She had been waiting for me. I sensed it the moment I dropped from the high fence into her yard. She stood in the shade, beside the trunk, the leaves casting centipede shadows on her face. She looked at me as if seeing an old friend. I was as rooted as the high tree covering us; it would have been easier for one of the spindly tamarind limbs to pick up the ball than my hands. They hung at my sides; I couldn’t move. She gazed at me with tenderness. With small steps, as if not to frighten me, she picked up the ball and handed it to me. Her hand brushed mine, and recognition washed over me in waves.

“I baked a cake this morning, come back after school,” she said. I could hear my friends calling from the other side of the fence, “Come Mae, come nuh,” then the peal of the school bell in the distance. We were late and now we would have to run. Regaining movement, I tucked the ball in the pocket of my school uniform, and scrambled over the fence. Up close, I had seen that the madwoman was about my mother’s age when she left for the hospital. But, unlike my mother, her face, the color of unsalted cashews, had not formed frown lines or permanent grooves by her mouth.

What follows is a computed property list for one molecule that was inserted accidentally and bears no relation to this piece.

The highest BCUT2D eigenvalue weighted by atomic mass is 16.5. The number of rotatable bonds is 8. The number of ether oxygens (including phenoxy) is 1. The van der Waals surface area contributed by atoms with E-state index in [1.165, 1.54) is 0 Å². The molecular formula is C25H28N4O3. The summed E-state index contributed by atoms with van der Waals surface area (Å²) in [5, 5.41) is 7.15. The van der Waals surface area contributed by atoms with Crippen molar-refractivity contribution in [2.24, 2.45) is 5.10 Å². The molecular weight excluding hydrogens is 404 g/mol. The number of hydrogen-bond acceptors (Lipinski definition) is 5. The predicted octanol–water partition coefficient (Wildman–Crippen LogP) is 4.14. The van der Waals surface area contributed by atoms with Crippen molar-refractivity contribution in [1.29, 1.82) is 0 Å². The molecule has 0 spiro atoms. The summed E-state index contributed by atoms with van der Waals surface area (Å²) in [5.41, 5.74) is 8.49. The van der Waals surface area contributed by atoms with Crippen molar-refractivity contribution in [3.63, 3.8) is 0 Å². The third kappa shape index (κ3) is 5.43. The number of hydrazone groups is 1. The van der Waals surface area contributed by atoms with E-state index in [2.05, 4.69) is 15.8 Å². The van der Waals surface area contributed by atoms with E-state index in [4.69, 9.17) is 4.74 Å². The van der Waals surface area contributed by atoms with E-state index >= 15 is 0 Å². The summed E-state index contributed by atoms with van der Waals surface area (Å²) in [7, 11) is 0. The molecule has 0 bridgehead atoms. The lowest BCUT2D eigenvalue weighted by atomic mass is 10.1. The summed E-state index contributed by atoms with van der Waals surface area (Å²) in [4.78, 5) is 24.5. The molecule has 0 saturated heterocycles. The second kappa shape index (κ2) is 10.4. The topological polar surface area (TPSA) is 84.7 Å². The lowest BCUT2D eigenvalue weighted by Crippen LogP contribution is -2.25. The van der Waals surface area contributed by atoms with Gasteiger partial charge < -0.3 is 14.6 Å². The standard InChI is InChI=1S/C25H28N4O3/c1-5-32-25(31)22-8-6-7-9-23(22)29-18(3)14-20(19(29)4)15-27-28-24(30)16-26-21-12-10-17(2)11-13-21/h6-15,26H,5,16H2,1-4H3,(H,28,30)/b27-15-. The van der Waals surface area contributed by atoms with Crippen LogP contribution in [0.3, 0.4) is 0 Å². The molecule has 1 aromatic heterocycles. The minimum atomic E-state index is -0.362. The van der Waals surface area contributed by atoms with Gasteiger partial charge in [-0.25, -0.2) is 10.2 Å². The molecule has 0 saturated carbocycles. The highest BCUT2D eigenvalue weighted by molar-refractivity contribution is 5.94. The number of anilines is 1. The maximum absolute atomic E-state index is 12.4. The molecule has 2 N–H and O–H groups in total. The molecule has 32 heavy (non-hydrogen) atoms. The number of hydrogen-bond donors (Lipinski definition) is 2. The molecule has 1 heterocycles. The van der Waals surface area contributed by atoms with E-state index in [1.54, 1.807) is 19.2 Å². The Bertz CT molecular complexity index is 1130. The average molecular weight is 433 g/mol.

History, my favorite subject, held no interest for me that day. I didn’t care about Paul Bogle’s rebellion in Morant Bay, or that William Gordon had also died to better the lives of others; even my beloved heroine, Nanny of the Maroons, failed to captivate me with her warrior woman antics. My mind drifted from slaves, and descendants of slaves, to Dandy Shandy, and the nameless woman under the tamarind tree. Mrs. McQueen noticed my lack of attention and reprimanded me often. In exasperation, she even rapped me across the knuckles, and told me to stand outside for a few minutes. My mind wandered back to madwoman and the color of her dress.

Her dress was the yellow, pointed nose of an anthurium. It sagged on her, and the hem was unraveling at the seam, but it was clean. The dress was different from the fancy dresses that still hung in my mother’s closet; it resembled a housedress that I had worn two years earlier. It struck me that she was wearing a little girl’s dress in an adult size.

After the school bell rang twice, signaling the day’s end, I knew that I would visit the madwoman on my way home. As I walked up to the fence, I could see her sitting on a carpet of fallen blossoms under the tamarind tree. Again, she was waiting for me.

“Hello,” she whispered. I nodded my greeting. She stood, brushed the leaves from her dress, and came to the fence.
“Let me help you over,” she said.
“No, I can do it myself.”

She stretched her arms out anyway, and swung me over. Her arms were strong, like I remembered my mother’s were before she left and never returned. Her hands were warm and big, the kind of hands that can cradle a feverish baby and calm his fretful body. She held me longer than I needed to steady myself.

“Let’s go inside.”
“I have to go, I can’t stay.”
“No, stay awhile. I’ve made your favorite cake.”
“What am I doing here?” I wondered, “and how would she know my favorite kind of cake?”